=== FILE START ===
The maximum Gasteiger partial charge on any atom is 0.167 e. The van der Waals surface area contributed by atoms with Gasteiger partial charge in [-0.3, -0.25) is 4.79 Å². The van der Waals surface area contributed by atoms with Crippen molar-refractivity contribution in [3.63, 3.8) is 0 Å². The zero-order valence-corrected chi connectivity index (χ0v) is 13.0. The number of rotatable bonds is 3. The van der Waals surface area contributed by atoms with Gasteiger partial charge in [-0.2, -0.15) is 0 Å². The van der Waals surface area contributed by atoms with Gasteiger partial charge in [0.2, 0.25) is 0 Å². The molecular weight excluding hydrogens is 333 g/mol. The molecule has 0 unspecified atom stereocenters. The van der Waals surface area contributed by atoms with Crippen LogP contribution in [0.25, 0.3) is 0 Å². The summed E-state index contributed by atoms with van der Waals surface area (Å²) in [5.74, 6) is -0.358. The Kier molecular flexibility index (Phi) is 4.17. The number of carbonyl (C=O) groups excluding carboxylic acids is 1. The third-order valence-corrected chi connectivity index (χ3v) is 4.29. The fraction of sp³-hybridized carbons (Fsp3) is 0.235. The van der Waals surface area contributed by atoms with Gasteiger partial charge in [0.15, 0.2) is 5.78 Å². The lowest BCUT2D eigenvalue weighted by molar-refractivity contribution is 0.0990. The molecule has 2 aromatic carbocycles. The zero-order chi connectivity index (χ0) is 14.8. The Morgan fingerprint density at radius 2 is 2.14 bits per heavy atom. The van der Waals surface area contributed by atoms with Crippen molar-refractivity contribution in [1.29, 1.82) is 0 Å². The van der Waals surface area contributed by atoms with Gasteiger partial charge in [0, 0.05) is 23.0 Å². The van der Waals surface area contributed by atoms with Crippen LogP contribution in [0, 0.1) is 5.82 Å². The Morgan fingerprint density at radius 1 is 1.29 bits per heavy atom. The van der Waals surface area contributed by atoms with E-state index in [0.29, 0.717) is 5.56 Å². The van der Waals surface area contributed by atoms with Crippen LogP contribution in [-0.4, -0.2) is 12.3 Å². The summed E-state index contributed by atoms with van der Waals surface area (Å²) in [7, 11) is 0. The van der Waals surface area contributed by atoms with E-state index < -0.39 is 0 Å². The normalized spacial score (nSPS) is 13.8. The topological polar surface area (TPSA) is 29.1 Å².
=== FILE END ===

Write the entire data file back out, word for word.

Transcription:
The maximum Gasteiger partial charge on any atom is 0.167 e. The van der Waals surface area contributed by atoms with Gasteiger partial charge in [-0.3, -0.25) is 4.79 Å². The van der Waals surface area contributed by atoms with Crippen molar-refractivity contribution in [3.63, 3.8) is 0 Å². The zero-order valence-corrected chi connectivity index (χ0v) is 13.0. The number of rotatable bonds is 3. The van der Waals surface area contributed by atoms with Gasteiger partial charge in [-0.2, -0.15) is 0 Å². The van der Waals surface area contributed by atoms with Gasteiger partial charge in [0.2, 0.25) is 0 Å². The molecular weight excluding hydrogens is 333 g/mol. The molecule has 0 unspecified atom stereocenters. The van der Waals surface area contributed by atoms with Crippen LogP contribution in [0.25, 0.3) is 0 Å². The summed E-state index contributed by atoms with van der Waals surface area (Å²) in [5.74, 6) is -0.358. The Kier molecular flexibility index (Phi) is 4.17. The number of carbonyl (C=O) groups excluding carboxylic acids is 1. The third-order valence-corrected chi connectivity index (χ3v) is 4.29. The fraction of sp³-hybridized carbons (Fsp3) is 0.235. The van der Waals surface area contributed by atoms with Gasteiger partial charge in [0.15, 0.2) is 5.78 Å². The lowest BCUT2D eigenvalue weighted by molar-refractivity contribution is 0.0990. The molecule has 2 aromatic carbocycles. The zero-order chi connectivity index (χ0) is 14.8. The Morgan fingerprint density at radius 2 is 2.14 bits per heavy atom. The van der Waals surface area contributed by atoms with Crippen molar-refractivity contribution in [1.29, 1.82) is 0 Å². The van der Waals surface area contributed by atoms with Gasteiger partial charge in [0, 0.05) is 23.0 Å². The van der Waals surface area contributed by atoms with Crippen LogP contribution in [0, 0.1) is 5.82 Å². The Morgan fingerprint density at radius 1 is 1.29 bits per heavy atom. The van der Waals surface area contributed by atoms with E-state index in [0.29, 0.717) is 5.56 Å². The van der Waals surface area contributed by atoms with Crippen LogP contribution in [-0.4, -0.2) is 12.3 Å². The summed E-state index contributed by atoms with van der Waals surface area (Å²) in [7, 11) is 0. The van der Waals surface area contributed by atoms with E-state index < -0.39 is 0 Å². The normalized spacial score (nSPS) is 13.8. The topological polar surface area (TPSA) is 29.1 Å².